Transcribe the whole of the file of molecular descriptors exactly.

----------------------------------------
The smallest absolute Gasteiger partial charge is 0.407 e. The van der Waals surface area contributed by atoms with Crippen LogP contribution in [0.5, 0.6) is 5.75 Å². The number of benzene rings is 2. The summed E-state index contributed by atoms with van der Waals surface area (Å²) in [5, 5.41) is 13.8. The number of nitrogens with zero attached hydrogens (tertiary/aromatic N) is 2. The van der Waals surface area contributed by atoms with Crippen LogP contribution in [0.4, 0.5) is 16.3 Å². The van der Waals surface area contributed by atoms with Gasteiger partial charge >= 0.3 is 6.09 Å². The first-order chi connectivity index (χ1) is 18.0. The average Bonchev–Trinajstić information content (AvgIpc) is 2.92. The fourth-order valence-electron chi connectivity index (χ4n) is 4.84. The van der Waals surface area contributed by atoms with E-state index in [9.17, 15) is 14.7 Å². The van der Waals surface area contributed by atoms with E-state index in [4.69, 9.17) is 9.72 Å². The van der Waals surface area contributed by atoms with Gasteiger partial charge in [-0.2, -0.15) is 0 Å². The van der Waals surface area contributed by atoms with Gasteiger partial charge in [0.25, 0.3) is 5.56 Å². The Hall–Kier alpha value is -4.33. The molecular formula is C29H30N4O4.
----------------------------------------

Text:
The smallest absolute Gasteiger partial charge is 0.407 e. The van der Waals surface area contributed by atoms with Crippen LogP contribution in [0.5, 0.6) is 5.75 Å². The number of benzene rings is 2. The summed E-state index contributed by atoms with van der Waals surface area (Å²) in [5, 5.41) is 13.8. The number of nitrogens with zero attached hydrogens (tertiary/aromatic N) is 2. The van der Waals surface area contributed by atoms with Crippen LogP contribution in [0.4, 0.5) is 16.3 Å². The van der Waals surface area contributed by atoms with Gasteiger partial charge >= 0.3 is 6.09 Å². The first-order chi connectivity index (χ1) is 18.0. The average Bonchev–Trinajstić information content (AvgIpc) is 2.92. The fourth-order valence-electron chi connectivity index (χ4n) is 4.84. The van der Waals surface area contributed by atoms with E-state index in [9.17, 15) is 14.7 Å². The van der Waals surface area contributed by atoms with E-state index in [4.69, 9.17) is 9.72 Å². The van der Waals surface area contributed by atoms with Gasteiger partial charge in [-0.2, -0.15) is 0 Å². The van der Waals surface area contributed by atoms with Gasteiger partial charge in [0.25, 0.3) is 5.56 Å². The Hall–Kier alpha value is -4.33. The molecular formula is C29H30N4O4.